When a crowd of President Trump’s supporters stormed the US Capitol on Wednesday, they were confronted with a much smaller police presence – and by the end of the day, far fewer rioters had ended up in custody.
The stark disparity in arrests came despite more officers in the capital being injured during the Capitol chaos, which left five people dead, including one police officer.
Even including the 14 additional people arrested by the US Capitol Police, a separate agency, the number of people arrested by both agencies amidst the unrest on Wednesday was less than a quarter of those arrested by city officers alone on June 1.
Activists in the capital said they were shocked that the deadly attack on the heart of American democracy resulted in far fewer people in police custody than the clashes that erupted during protests against law enforcement brutality.
“It’s very insulting to racial justice activists who were calling attention to black souls lost,” said Anthony Lorenzo Green, one of the activists leading the group Black Lives Matter DC. “The way they chose to secure the Capitol was to let everyone go – they let these people go back on our streets.”
If the protesters tried to enter the Capitol building instead of the predominantly white pro-Trump crowd, Green said, “we will be shackled, we will be taken away, we will shoot, we will die.”
Less arrests, more officer injuries
No law enforcement officers were killed in the capital while responding to protests and riots over the summer.
Of course, the protests during the summer and the Capitol revolt this week were very different events – for example, there were likely to be many more protesters spread over a wider area of the city last summer than there was on Wednesday.
MPD spokeswoman Christine Metzger said the administration did not make further arrests Wednesday in part because, unlike the summer protests, a curfew had not been announced in the city prior to the incident.
Metzger said to CNN: “When we announce (curfew) in advance, we have enough resources to bring people into trucks and we are ready to make mass arrests.” “Since this was done late in the day, we were not prepared to make mass arrests like this until the curfew was imposed later that afternoon.”
Metzger also indicated that the Capitol is the jurisdiction of the US Capitol Police and that district police were only called in to help after protesters breached the building’s security.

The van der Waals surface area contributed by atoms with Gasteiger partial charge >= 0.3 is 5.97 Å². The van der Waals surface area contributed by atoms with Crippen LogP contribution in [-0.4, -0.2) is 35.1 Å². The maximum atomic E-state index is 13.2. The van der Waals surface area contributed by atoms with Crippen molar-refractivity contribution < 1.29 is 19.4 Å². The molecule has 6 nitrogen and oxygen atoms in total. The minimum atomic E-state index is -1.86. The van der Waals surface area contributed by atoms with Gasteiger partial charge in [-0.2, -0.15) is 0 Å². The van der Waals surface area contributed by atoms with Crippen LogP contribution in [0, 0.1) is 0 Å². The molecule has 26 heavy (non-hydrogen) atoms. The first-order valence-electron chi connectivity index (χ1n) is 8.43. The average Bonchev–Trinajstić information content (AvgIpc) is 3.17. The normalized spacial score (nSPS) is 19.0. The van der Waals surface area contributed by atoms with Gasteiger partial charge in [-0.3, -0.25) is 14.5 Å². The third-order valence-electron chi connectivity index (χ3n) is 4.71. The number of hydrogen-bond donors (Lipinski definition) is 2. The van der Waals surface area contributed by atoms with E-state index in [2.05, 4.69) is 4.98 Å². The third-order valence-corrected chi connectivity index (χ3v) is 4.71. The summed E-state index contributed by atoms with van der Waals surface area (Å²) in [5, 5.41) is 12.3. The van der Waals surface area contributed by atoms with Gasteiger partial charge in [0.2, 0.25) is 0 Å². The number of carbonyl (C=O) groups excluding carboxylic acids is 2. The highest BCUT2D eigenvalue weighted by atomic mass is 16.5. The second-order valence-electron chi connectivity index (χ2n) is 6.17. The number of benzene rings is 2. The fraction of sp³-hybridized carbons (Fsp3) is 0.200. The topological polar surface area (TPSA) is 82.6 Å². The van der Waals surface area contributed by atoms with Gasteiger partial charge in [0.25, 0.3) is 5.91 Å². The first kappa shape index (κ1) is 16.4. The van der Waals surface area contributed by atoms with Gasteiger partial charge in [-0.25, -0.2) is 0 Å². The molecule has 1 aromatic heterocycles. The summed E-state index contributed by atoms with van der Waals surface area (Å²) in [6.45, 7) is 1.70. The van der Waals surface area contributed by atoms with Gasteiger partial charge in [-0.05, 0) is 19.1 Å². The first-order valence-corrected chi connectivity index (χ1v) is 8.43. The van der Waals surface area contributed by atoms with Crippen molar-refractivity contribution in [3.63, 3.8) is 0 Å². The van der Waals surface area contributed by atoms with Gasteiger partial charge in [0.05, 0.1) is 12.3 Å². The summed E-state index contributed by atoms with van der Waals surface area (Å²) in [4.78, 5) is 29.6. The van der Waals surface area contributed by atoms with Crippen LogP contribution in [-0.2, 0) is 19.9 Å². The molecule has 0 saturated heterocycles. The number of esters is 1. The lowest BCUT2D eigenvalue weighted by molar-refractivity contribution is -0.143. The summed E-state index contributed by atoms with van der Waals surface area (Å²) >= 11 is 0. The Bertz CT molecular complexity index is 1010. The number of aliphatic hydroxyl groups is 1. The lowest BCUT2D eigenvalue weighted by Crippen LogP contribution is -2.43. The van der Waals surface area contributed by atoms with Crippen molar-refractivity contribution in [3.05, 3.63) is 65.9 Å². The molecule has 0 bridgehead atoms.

“At that point, it was just a matter of getting the situation under control and getting them out of the Capitol building,” she said.
“We are a city that deals with mass demonstrations all the time,” Hopkins said. “For any law enforcement agency in this city to say they were caught by feet or that they did not know what was to come was just an unbelievable mistake.”
There are likely additional arrests linked to the Capitol intrusion. Michael Sherwin, the acting US attorney general in the capital, said on Thursday that federal officials plan to review social media footage of the clampdown and arrest the people they identified. Sherwin said federal prosecutors have already indicted 15 people.
Capitol protesters face less harsh charges
So far, at least, there are also marked discrepancies in the seriousness of the charges against Capitol detainees and those arrested during the summer protests.
Most of the people arrested on Wednesday have been arrested for violating curfews or illegal entry. The Metropolitan Police arrested only one person for a charge that specifically listed it as a felony: a 39-year-old man accused of rioting and illegal entry into the Capitol. His arrest does not necessarily represent all of the criminal arrests that took place on Wednesday, as the Metropolitan Police did not always include this information in their statements. It is possible that more people will face criminal charges as prosecutors advance their cases.
The office of Metropolitan Mayor Muriel Bowser did not respond to requests for comment on the disparity in arrests and charges. Boozer criticized the federal response to the revolt, noting at a press conference on Wednesday that “we saw a different position being used” by federal officials compared to the very military response to the summer protests.
President-elect Joe Biden focused on racial disparities in a speech on Thursday, saying, “Nobody can tell me that if a group of important blacks were protesting yesterday, they would not have been treated very differently from the mob of thugs who stormed the Capitol.”
Data from the police department also shows that people arrested during the Black Lives Matter protests were more local than those arrested this week, most of whom poured into the capital from elsewhere across the country.
Of the detainees whose status of residence was available, police data showed that 94% of those arrested between late May and August were from the capital, Maryland, or Virginia. Only 25% of those arrested Wednesday or early Thursday morning were from the same area.
Hopkins, the executive director of the American Civil Liberties Union, said the contrast between the treatment of “fanatics of whites who come to our city” and black protesters was a perfect example of the disparities in policing.
Events show that police reformers must pay attention “not only to what the police do, but also when officers choose to do something and when they choose not to do anything.”
“Communicator. Entrepreneur. Introvert. Passionate problem solver. Organizer. Social media ninja.”